New day. New week. New beginning to an old life. Who amongst us couldn’t use some new right now?
Today, I offer you part five in my series “Breakfast on the Beach with Jesus.” For some of you, a series of this sort isn’t your cup of tea; I’ve sensed that, and I’m fine with your preference. I love writing with a “series” feel… it helps me better develop my thoughts on an entire section of scripture and, in this case, helps me prepare my heart for an upcoming speaking engagement. Thank you to those of you who are willing to walk alongside me in my ponderings. If you’ve missed the previous four parts of this series and wish to catch up, you can read them here. Shalom.
“Jesus said to them, ‘Come and have breakfast.’ None of the disciples dared ask him, ‘Who are you?’ They knew it was the Lord. Jesus came, took the bread and gave it to them, and did the same with the fish.” (John 21:12-13)
The closer we move to Christ’s fire on the beach, the deeper the exchange between our hearts and his. We can linger on the waters of certain truth, throw a few nets per his directives, and even recognize and acknowledge him from afar without ever really having to go deeper with Jesus. Offshore is sometimes the safest place for us if we fear the change that might come to us by eating what Christ is serving up for breakfast. Rather than drawing closer to the fire to receive from his hands, we choose the warmth of the fire’s perimeter.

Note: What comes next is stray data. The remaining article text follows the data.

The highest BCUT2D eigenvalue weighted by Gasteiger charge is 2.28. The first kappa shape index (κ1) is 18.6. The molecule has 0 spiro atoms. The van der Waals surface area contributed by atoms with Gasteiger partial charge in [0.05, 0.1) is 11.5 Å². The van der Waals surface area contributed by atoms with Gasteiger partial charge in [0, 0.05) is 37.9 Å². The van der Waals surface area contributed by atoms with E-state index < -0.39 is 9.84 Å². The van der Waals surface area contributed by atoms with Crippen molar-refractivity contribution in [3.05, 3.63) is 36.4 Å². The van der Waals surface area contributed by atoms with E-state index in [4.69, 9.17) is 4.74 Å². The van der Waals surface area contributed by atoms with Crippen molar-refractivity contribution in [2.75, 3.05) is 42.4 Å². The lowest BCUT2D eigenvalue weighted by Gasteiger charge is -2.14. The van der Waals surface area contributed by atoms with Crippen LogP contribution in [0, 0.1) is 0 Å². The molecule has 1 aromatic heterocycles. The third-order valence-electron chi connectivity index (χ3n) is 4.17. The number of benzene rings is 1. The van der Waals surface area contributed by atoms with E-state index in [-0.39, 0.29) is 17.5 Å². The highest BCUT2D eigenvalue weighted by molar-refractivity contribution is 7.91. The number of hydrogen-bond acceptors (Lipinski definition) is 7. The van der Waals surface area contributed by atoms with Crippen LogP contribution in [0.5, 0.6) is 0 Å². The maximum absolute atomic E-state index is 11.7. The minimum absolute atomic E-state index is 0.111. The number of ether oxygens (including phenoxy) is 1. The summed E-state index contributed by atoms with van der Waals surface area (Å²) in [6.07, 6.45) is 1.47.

Why? Why in the world might we distance ourselves from Jesus when it’s clearly obvious that the Lover of our souls lingers in anticipation for us on the beach? I think for a few reasons.
First, the deepest intimacy we will ever share with our Savior comes to us when our hands touch his. We cannot partake of his breakfast without receiving it from his hands, and we cannot receive from his hands without our hands touching his corresponding scars. For many of us, that is too real… too vulnerable… too much of an inward look at personal sin and shame. As Peter must have felt in those early morning hours after denying Christ three times, we also feel the weightiness of our guilt when our flesh reaches out for a plate from his hands. We cannot abide the look in his eyes, because in his reflection we fear seeing the unworthiness of our “all” staring back at us.
A second reason many Christians stand at a distance from Jesus’ invitation to breakfast is that they aren’t comfortable with the morning menu. Sometimes what Jesus is serving isn’t in keeping with good digestion. Certainly, all food from the Father’s plate is for our good gain, but with that goodness sometimes comes a heaping dose of holy confrontation—questions our Jesus isn’t afraid to ask us to chew upon and then to swallow and questions that are in keeping with his regime for our continuing good health. If we were being honest (and really what profit is there in pretending other than to side-track the issue and stunt our growth altogether), there are days when we’d rather go hungry than to have to digest a hard teaching from our Father. Our good enough becomes breakfast, lunch, and dinner fare rather than his plate of our moving onto perfection.